As told to T. Cole Rachel, 2776 words.
Tags: Music, Process, Inspiration, Beginnings, Success.
Brandon Flowers on ambition
The Killers have been making records for well over a decade now. Do you find that the way you think about making music—or the process you go about it when you’re all together—has changed much over the years?
Yeah. When we first started, we were all living in the same town, in close proximity. We were pretty regimented for being such a young band. We would go to Ronnie’s house, our drummer, and work almost every day. He had a drum set in the garage, the classic thing.
I’d go straight from work, and we’d just juggle around people’s schedules. I had the most normal job, I guess, so it would usually revolve around when I got off work. I’d show up to practice, and I’d still be in my bellman uniform from the Gold Coast Casino. That’s how it was when we were working on Hot Fuss. It was fun. We were a unit. It just slowly changed over time. It’s not that we’re not still the same band, we’re just not that anymore. We’re still a band. We still have these four distinct personalities, and we each still have the same duty within the band. But now somebody lives in San Diego. Somebody lives in Utah. Somebody lives in Vegas. Somebody’s always traveling. How do we make this work? We’ve all got kids, and wives, and bills, and whatever. Everything is different now. I’m not down the street from everybody. When we can get together, that’s an ideal situation, but everybody understands that it ain’t 2003. You organize your time differently. It’s just different.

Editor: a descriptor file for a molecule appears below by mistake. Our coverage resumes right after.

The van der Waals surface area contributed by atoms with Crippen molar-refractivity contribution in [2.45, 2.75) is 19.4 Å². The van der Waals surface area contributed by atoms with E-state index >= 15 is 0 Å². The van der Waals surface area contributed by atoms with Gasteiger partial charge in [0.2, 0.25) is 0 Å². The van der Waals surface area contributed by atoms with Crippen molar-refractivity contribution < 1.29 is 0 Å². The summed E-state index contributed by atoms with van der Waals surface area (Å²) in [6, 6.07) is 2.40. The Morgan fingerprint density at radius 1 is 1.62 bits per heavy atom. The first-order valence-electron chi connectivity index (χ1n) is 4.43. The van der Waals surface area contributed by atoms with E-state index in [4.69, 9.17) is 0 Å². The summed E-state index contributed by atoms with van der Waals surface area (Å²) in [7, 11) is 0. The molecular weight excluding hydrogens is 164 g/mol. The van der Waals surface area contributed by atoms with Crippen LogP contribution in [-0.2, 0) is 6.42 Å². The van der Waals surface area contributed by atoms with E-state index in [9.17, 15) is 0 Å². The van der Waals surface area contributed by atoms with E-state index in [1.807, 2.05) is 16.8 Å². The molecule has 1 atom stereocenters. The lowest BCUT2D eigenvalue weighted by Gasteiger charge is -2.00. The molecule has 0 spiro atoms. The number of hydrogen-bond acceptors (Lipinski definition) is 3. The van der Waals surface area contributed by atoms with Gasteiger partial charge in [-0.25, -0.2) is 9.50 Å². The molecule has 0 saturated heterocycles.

One hallmark of all Killers records is that, on a very molecular level, you just seem to understand how pop music works. There are always hooks, there are always big choruses.